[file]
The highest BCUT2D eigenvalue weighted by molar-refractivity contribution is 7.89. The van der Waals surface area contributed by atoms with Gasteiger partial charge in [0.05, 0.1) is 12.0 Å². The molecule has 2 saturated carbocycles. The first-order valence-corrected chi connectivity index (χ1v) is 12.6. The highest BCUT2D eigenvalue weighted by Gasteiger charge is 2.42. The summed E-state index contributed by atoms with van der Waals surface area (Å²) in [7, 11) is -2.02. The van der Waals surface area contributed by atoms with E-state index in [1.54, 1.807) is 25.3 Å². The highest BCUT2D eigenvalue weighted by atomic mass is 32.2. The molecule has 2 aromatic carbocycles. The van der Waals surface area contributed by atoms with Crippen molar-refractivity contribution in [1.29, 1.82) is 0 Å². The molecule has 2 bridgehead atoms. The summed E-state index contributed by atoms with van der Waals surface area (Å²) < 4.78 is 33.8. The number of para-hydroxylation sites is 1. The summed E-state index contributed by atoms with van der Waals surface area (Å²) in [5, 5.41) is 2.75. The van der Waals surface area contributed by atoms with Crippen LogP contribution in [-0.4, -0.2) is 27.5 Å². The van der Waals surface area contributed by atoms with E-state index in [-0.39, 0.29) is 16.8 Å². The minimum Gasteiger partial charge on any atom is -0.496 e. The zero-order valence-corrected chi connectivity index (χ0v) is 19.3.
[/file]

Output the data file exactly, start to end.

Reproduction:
The highest BCUT2D eigenvalue weighted by molar-refractivity contribution is 7.89. The van der Waals surface area contributed by atoms with Gasteiger partial charge in [0.05, 0.1) is 12.0 Å². The molecule has 2 saturated carbocycles. The first-order valence-corrected chi connectivity index (χ1v) is 12.6. The highest BCUT2D eigenvalue weighted by Gasteiger charge is 2.42. The summed E-state index contributed by atoms with van der Waals surface area (Å²) in [7, 11) is -2.02. The van der Waals surface area contributed by atoms with E-state index in [1.54, 1.807) is 25.3 Å². The highest BCUT2D eigenvalue weighted by atomic mass is 32.2. The molecule has 2 aromatic carbocycles. The van der Waals surface area contributed by atoms with Crippen molar-refractivity contribution in [1.29, 1.82) is 0 Å². The molecule has 2 bridgehead atoms. The summed E-state index contributed by atoms with van der Waals surface area (Å²) < 4.78 is 33.8. The number of para-hydroxylation sites is 1. The summed E-state index contributed by atoms with van der Waals surface area (Å²) in [5, 5.41) is 2.75. The van der Waals surface area contributed by atoms with Crippen LogP contribution in [-0.4, -0.2) is 27.5 Å². The van der Waals surface area contributed by atoms with E-state index in [-0.39, 0.29) is 16.8 Å². The minimum Gasteiger partial charge on any atom is -0.496 e. The zero-order valence-corrected chi connectivity index (χ0v) is 19.3.